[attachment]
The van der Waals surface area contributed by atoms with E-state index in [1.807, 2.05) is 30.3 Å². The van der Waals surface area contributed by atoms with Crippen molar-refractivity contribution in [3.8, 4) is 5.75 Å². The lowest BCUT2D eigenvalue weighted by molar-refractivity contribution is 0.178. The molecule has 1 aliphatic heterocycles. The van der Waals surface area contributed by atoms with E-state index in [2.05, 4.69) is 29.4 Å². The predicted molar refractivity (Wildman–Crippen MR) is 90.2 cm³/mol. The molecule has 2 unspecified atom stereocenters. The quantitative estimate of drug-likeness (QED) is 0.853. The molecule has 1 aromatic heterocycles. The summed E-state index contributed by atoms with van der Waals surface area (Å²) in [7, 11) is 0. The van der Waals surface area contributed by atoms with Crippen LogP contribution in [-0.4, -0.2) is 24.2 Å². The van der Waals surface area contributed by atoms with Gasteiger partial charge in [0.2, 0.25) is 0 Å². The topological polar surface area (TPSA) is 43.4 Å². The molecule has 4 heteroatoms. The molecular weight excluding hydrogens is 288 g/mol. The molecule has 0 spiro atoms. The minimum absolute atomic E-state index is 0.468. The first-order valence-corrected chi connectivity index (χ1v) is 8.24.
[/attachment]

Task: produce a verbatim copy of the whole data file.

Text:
The van der Waals surface area contributed by atoms with E-state index in [1.807, 2.05) is 30.3 Å². The van der Waals surface area contributed by atoms with Crippen molar-refractivity contribution in [3.8, 4) is 5.75 Å². The lowest BCUT2D eigenvalue weighted by molar-refractivity contribution is 0.178. The molecule has 1 aliphatic heterocycles. The van der Waals surface area contributed by atoms with E-state index in [2.05, 4.69) is 29.4 Å². The predicted molar refractivity (Wildman–Crippen MR) is 90.2 cm³/mol. The molecule has 2 unspecified atom stereocenters. The quantitative estimate of drug-likeness (QED) is 0.853. The molecule has 1 aromatic heterocycles. The summed E-state index contributed by atoms with van der Waals surface area (Å²) in [7, 11) is 0. The van der Waals surface area contributed by atoms with Crippen LogP contribution in [-0.4, -0.2) is 24.2 Å². The van der Waals surface area contributed by atoms with Gasteiger partial charge in [0.2, 0.25) is 0 Å². The topological polar surface area (TPSA) is 43.4 Å². The molecule has 4 heteroatoms. The molecular weight excluding hydrogens is 288 g/mol. The molecule has 0 spiro atoms. The minimum absolute atomic E-state index is 0.468. The first-order valence-corrected chi connectivity index (χ1v) is 8.24.